Waking Up In Arizona

The sounds of the kitchen woke Samantha up the next morning.  She pulled up the bedspread Nancy had given her up over her head to hide from the sun shining through the patio door, and then peeked out from under the folds of the bedspread.  Aunt Carol was in the kitchen, shuffling around in a robe and nightgown, dipping some thick slices of bread in some egg and putting it in a frying pan.  If Carol had noticed Samantha waking up, she wasn’t showing it.  She was going about her breakfast business, and she wasn’t being too careful about making noise, either.

Samantha pulled the cover back down over her eyes, and pulled her feet up under the spread so they weren’t exposed.  The couch wasn’t exactly comfortable.  The threads might have been soft once, perhaps in the 1970s, but any tenderness had been scotchguarded into oblivion.  What loose threads there were sticking out from the cushions, and there were quite a few, were tough and were making her itch.  However, Samantha tried to stay perfectly still, as if her life depended on it, trying to deny consciousness.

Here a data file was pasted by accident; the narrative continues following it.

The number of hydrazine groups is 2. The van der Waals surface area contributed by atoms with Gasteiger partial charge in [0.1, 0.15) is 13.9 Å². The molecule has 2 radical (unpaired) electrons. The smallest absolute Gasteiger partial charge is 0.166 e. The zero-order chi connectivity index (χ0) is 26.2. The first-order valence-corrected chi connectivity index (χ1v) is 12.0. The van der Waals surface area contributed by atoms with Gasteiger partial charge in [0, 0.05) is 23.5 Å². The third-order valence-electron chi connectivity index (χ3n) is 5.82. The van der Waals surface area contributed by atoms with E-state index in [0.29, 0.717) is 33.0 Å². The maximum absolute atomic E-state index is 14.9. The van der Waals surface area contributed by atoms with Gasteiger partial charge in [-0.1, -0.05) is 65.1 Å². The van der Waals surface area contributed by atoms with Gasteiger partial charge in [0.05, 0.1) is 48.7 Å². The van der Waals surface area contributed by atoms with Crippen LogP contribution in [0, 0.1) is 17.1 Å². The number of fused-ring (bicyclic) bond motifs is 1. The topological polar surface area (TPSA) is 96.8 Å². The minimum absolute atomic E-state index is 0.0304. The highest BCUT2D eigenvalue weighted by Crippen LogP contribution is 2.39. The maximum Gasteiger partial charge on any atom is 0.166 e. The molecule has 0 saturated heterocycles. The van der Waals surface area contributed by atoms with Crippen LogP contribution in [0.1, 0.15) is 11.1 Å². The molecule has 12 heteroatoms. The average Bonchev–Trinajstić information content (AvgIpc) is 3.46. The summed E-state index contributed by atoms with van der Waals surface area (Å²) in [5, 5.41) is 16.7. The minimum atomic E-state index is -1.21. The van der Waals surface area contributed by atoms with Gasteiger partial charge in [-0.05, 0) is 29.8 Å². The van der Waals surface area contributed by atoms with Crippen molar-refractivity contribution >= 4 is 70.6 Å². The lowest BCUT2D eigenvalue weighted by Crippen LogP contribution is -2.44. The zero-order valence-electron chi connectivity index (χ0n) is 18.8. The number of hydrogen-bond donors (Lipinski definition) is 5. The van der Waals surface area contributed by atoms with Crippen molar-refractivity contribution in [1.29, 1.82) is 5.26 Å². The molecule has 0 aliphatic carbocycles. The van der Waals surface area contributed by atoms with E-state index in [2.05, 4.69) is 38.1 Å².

She heard a clank on the glass coffee table that was in front of the couch, and peeked out from under her bedspread again.  A plate of french toast sat there, right across from her eyes.  She looked towards the hallway, but Carol was already shuffling out.  Without turning around, as if knowing the eyes of Samantha had emerged, Carol said, “Up and at ‘em!” as she was walking out.

Samantha sat up and stretched, hands still clenching the bedspread in case she needed to escape back into it.  She looked at the toast with heavy eyelids.  It did look good.  From the next room over, she heard Carol’s voice say, “No eating French Toast while playing video games!  If you make that controller sticky, you’re cleaning it yourself.”  That meant that her other cousin Zachary was here.  As much as Samantha didn’t tolerate Jessie, Zack was worse.  At the age of 8 he must run on solar power, she thought.

She got up and wrapped herself in the bedspread like it was a robe.  She was wearing her shirt and jeans from the previous day, and the Arizona morning wasn’t at all cold, but she wasn’t ready to let go of the blanket.  She got herself a glass of orange juice sat down to enjoy her french toast.  As the first bite dissolved in her mouth, she closed her eyes.  Video game chirps aside, she was alone for the first time in a couple of days, and she was savoring it.